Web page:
Literacy Volunteers

Grant Name:  Literacy Volunteers of Essex/Franklin Counties

Project Size: $25,000 annually

Grant Amount: $5,000 (2016), $3,000 annually

Strategic Value:  Building literate communities

Literacy Volunteers of Essex/Franklin Counties (LVEF) is a charitable organization that helps adults achieve their personal goals through literacy.  Literacy Volunteers recruits and trains volunteers, and they attend an accredited training program which gives them the skills to effectively tutor students. They provide one-on-one or small group tutoring in four program areas: Basic Reading Instruction, English as a Second Language, Numerical Literacy, and High School Equivalency Instruction. LVEF primarily serves learners who function at or below a 6th grade reading level. These adults struggle to use printed and written information to function in society, to achieve their goals, and to develop their knowledge and potential; they are functionally illiterate. In Essex and Franklin Counties, there are more than 9,000 adults who lack basic literacy skills. While most may be able to read a little, they do not read well enough to fill out an application for employment, understand a recipe for cooking, read a medical prescription, or help their children with homework. 43% of adults with the lowest literacy levels live in poverty.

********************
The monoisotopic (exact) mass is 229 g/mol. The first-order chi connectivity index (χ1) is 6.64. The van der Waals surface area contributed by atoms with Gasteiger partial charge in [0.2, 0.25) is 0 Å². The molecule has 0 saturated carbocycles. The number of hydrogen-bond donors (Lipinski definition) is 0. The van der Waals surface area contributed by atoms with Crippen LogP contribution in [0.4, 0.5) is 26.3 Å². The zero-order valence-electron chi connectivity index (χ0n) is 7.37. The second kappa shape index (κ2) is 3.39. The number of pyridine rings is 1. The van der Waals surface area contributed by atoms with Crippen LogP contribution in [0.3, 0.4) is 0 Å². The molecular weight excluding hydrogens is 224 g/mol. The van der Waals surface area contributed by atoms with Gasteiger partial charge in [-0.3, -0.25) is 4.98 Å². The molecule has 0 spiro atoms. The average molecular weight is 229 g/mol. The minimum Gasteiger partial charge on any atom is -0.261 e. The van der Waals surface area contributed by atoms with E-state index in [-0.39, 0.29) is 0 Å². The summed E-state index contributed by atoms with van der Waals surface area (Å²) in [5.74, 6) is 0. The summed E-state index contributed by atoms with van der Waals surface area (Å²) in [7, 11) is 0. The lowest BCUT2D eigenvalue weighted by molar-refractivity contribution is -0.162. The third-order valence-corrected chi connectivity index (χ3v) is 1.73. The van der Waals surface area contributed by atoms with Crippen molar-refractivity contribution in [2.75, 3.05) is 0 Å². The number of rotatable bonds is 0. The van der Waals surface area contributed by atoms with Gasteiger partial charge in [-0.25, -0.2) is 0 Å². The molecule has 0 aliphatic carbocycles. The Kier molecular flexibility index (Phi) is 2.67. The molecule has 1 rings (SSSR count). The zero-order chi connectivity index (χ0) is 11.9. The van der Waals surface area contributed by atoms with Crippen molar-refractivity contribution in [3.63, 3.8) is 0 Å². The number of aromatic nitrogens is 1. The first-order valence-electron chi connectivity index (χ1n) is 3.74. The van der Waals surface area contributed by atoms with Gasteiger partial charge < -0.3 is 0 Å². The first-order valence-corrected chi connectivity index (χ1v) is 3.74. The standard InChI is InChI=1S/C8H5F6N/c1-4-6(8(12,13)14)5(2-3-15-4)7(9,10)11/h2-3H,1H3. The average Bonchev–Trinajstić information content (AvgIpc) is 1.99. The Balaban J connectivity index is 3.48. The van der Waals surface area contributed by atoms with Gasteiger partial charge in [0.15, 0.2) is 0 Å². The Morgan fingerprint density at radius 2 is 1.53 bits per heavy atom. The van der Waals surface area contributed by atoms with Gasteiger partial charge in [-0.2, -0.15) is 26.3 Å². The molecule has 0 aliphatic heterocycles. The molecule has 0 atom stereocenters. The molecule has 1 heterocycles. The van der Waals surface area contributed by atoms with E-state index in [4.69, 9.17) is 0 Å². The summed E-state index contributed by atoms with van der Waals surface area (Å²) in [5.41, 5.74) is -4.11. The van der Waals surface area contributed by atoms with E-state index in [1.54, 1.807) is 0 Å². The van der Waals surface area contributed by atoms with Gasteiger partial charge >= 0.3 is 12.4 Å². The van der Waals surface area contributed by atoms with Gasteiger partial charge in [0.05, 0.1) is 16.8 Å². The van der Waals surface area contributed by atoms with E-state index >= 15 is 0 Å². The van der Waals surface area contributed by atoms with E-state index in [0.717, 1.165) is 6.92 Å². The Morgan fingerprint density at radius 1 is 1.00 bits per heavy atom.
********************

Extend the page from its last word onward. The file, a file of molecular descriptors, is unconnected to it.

In addition to serving the residents of Essex and Franklin Counties, Literacy Volunteers also work with offenders in local correctional facilities. 70% of those incarcerated can’t read above a fourth grade level.  This is a supervised peer-tutoring program that provides both needed educational support and a valuable opportunity for volunteering.

Grant Analysis:

 In 2016 LVEF supported 82 Basic Literacy Students, 28 English-as-a-Second-Language Students, and 35 pre-GED/GED students: a total of 145 adult learners.   Of the 110 students that were both pre and post-tested, 83 adults improved his/her literacy skills.  These learners achieved his/her personal goals that range from improving literacy skills, retaining employment, entering post-secondary courses or training, entering the workforce, being more involved in community activities, or becoming a US citizen.  Volunteers collectively put in more than 3,200 volunteer hours.